Striking is the most fundamental way in which workers can show their strength and gain temporary power over the employer, in a world where inequality of power dominates the labour market and employment relationship.
The latest strikes to grab headlines are those by rail workers – looking to improve pay and working conditions – whereby the unions look to cause disruption to commuters, businesses and event organisers, temporarily affecting the economy, putting the issue in the press and ultimately making an impact on government as public and business pressure mounts.
Changing the law to allow firms to hire agency staff to replace striking workers only works if Britain has the skilled staff to step in
Historically, it was the Conduct of Employment Agencies and Employment Businesses Regulations 2003 that prevented an agency from supplying a company with temporary workers to perform duties normally carried out by a striking worker. Interestingly, it was considered a criminal offence and it would be the agency that was fined for providing staff – there would be no repercussions for the employer for getting in temps to cover.
As a result, employers previously had two main options: hire new staff directly, which could be time-consuming and costly, or move people to cover essential jobs internally.
Stuck in the middle
The new rules remove the restriction under regulation 7 of the 2003 Conduct Regulations, enabling employers to use agency staff, which flies in the face of workers’ rights and diminishes all impact of a strike. That said, changing the law to allow firms to hire agency staff to replace striking workers only works if Britain has the skilled staff to step in and if agencies are willing to put staff forward.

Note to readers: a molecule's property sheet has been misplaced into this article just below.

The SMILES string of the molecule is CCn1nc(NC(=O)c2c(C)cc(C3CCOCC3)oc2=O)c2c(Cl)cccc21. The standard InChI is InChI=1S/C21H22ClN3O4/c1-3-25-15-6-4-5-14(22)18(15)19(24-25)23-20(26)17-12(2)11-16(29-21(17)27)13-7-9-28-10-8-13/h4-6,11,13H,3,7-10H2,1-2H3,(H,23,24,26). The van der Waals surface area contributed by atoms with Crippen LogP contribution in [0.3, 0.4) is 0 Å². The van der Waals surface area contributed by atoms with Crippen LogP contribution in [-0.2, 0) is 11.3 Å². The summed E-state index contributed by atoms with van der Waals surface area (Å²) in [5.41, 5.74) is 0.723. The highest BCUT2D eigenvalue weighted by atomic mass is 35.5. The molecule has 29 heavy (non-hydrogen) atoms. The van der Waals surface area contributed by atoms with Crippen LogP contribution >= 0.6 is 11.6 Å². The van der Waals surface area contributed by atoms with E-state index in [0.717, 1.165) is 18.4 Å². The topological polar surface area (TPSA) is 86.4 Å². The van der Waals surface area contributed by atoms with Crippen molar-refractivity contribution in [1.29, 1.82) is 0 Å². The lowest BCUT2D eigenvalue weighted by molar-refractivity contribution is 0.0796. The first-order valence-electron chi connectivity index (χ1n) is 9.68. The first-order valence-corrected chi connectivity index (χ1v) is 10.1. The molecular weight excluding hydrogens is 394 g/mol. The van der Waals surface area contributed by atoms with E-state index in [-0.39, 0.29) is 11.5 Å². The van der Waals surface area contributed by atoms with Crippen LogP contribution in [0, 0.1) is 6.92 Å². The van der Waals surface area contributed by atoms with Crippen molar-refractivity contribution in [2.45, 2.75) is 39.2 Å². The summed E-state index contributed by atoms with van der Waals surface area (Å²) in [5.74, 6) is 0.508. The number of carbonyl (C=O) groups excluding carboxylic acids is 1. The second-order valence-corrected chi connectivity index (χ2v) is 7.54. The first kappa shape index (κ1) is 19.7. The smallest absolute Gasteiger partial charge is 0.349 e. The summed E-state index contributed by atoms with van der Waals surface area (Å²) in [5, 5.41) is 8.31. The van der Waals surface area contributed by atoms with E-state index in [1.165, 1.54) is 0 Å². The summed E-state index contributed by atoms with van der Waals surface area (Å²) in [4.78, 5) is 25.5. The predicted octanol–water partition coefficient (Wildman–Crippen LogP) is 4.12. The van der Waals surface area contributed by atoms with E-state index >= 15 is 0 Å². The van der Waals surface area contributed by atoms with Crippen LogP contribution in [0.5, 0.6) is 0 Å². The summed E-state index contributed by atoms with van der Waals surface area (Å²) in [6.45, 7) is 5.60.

Before the new legislation came into force Britain’s biggest recruitment and staffing companies, including Hays, Adecco and Manpower, wrote to the government to protest against the plans, warning that it would add fuel to the fire rather than end the strikes.
Agencies are keen not to be stuck in the middle of the conflict and there are also concerns for the health and safety of agency workers crossing picket lines and potentially coming under threat, or not having the full skills to complete the job.
Since the announced change, however, there has been no backing down by the rail unions and with more strikes looming from barristers, teachers, nurses and doctors and not enough skilled workers to cover (or even wanting to if they could as many stand in solidarity to support their peers) the government has not achieved what it set out to do.
Personally, I find it astonishing that MPs have voted through controversial plans to allow agency workers to cover for striking staff, bearing in mind it wasn’t that long ago when the same government voiced outrage when P&O Ferries hired agency staff to replace their workforce.
This new legislation will inevitably erode the rights of workers and the power of their trade unions as well as cause tension between agency and non-agency staff
While the circumstances were slightly different in that P&O employees were being made redundant, similar to P&O’s complete disregard for morality, the change in law undermines workers’ right to take action in a time of the cost of living crisis and record inflation.
Altering the legislation will mean employers can be more agile when faced with strike action as we head into a summer of discontent with further strikes looming at train companies and across other industries; presuming of course there are qualified workers that can be called upon.
However, this new legislation will inevitably erode the rights of workers and the power of their trade unions as well as cause tension between agency and non-agency staff – a short-term price for many who rely on the transport industry in order to go about their daily business may be willing to pay.
Interested in this topic? Read Strike action: What does the law say and how should HR respond?